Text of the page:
ST. LOUIS • Megabus officials said Friday they are working with state and federal investigators to determine whether all safety protocols were followed on a St. Louis-bound bus that apparently blew a tire and crashed into a bridge pier at Litchfield, Ill., killing a woman and leaving more than four dozen people injured.
The blue double-decker vehicle, built in 2011, passed a full preventive maintenance check less than a week ago, company spokesman Ronald Hauser said. He would not say whether the driver performed an inspection before leaving Chicago Thursday morning, Such an inspection is required by the Federal Motor Carrier Safety Administration of all commercial interstate drivers.
Megabus, which reported more than 5.7 million passengers over 100,000 trips in 2011, is best known for its promotional $1 fares, and for loading passengers at curbside stops instead of depots.
In a statement, the company said its safety standards are stricter than federal regulations. It also said each bus has tire-monitoring technology that provides an alert if pressure changes, helping prevent blowouts.
Some low-cost bus lines have been targeted by regulators for their safety practices.
Earlier this year, the U.S. Department of Transportation shut down 26 bus companies operating along the Northeast after declaring them “imminent hazards to public safety.” Megabus was not among them.
Thursday’s was the fifth fatal accident for Megabus in the past two years, according to the Safety Administration. Greyhound, which averages 25 million passengers and 4.7 million trips annually, has also had five crashes resulting in a death.
In February, a Megabus driver was acquitted of homicide charges for the deaths of four passengers when his double-decker bus crashed into a low overpass in upstate New York in September 2010.
According to the Safety Administration, Megabus drivers were cited for speeding 35 times in the past two years, including 14 instances in which the driver was traveling more than 15 mph over the speed limit. In the same period, a driver was cited for failure to inspect or use emergency equipment, six buses were cited for no or defective emergency doors and more than 50 citations were issued for failure to properly log a driver’s time on duty.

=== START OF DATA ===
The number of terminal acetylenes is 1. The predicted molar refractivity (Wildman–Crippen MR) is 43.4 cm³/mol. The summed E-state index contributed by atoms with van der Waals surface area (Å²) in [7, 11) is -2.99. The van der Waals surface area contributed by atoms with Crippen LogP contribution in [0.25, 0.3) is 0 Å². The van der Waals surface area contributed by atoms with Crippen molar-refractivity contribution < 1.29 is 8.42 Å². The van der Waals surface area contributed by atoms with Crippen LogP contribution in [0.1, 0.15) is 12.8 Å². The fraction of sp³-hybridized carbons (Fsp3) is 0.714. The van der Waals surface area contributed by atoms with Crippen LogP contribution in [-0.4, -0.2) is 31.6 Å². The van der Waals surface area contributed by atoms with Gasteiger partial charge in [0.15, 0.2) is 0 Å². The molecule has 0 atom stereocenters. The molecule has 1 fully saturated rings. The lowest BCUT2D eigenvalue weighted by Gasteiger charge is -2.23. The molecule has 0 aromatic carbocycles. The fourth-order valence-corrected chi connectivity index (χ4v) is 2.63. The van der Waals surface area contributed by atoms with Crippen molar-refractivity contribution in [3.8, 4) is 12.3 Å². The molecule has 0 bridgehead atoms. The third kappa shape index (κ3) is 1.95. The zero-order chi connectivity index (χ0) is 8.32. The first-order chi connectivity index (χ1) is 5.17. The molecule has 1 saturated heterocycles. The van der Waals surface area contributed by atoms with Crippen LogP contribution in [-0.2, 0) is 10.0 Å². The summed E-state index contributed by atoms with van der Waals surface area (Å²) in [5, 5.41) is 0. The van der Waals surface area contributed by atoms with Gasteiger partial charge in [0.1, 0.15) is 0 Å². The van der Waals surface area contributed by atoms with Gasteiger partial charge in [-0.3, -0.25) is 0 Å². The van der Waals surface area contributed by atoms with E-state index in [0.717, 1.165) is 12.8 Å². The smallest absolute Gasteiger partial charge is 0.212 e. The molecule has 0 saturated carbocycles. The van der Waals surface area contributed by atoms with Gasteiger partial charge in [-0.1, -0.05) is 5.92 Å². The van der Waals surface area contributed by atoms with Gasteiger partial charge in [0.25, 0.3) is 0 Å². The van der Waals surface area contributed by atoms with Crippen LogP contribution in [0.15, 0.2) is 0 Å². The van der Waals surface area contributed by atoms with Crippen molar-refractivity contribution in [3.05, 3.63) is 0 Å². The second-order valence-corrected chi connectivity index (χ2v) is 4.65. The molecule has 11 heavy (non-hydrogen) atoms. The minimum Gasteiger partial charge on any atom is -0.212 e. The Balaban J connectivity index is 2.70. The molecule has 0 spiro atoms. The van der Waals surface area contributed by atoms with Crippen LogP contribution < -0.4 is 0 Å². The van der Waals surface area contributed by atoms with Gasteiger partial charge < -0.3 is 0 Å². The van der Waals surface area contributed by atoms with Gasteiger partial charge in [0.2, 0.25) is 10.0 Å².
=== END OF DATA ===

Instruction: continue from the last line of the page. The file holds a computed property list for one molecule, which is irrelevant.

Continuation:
Ryan Zehl, a lawyer in Houston who specializes in bus and truck accidents, said federal regulations on bus companies that don’t use depots need to be tightened. “Curbside carriers,” as he called them, are able to skirt mid-route inspections because they don’t have regular facilities in their destination cities.
“You’re putting these riders’ lives at risk,” he said.
In the Litchfield incident, the bus had 72 passengers and two drivers aboard when it ran off Interstate 55 about 60 miles northeast of St. Louis and hit the concrete support in the middle of the median about 1:20 p.m. Thursday.
Erik Shaw, heading home to O’Fallon, Ill., from work in Pontiac, Ill., told the Post-Dispatch he was passing the bus when its left front tire exploded, shooting rubber bits and pieces of the wheel well at the right side of his car like shrapnel. He said the bus then passed behind him and ran off to the left, through the grass.
Megabus said it was headed from Chicago to Kansas City, with stops in St. Louis and Columbia, Mo.
As of late Friday, about a dozen passengers remained in hospitals from St. Louis to Springfield. The driver of the bus, whose name was not released, underwent surgery and is expected to recover from his injuries.
Illinois State Police Lt. Louis Kink said Friday that 47 passengers were taken from the scene to hospitals and several others were treated for minor injuries on the scene.
Aditi Avhad, 25, the passenger who was killed, was a graduate student at the University of Missouri in Columbia. School officials said she was admitted to the health administration graduate program in 2011, maintained a 4.0 grade point average and was set to graduate in 2013.
According to her LinkedIn page online, she had graduated from Nair Hospital and Dental College in India in 2009, and worked at a hospital in Mumbai before coming to the U.S.
This summer, she was working at the Center for Health Care Quality.
“Aditi Avhad was an extremely bright, energetic and beloved student in our health management program,” said Eduardo Simoes, chairman of health management at the university. “We are deeply saddened by this tragic event.”
Police said Avhad was sitting on the front upper section of the bus. Megabus officials said her parents also were aboard. The extent of their injuries, if any, was not disclosed.
Joel Currier of the Post-Dispatch contributed to this report.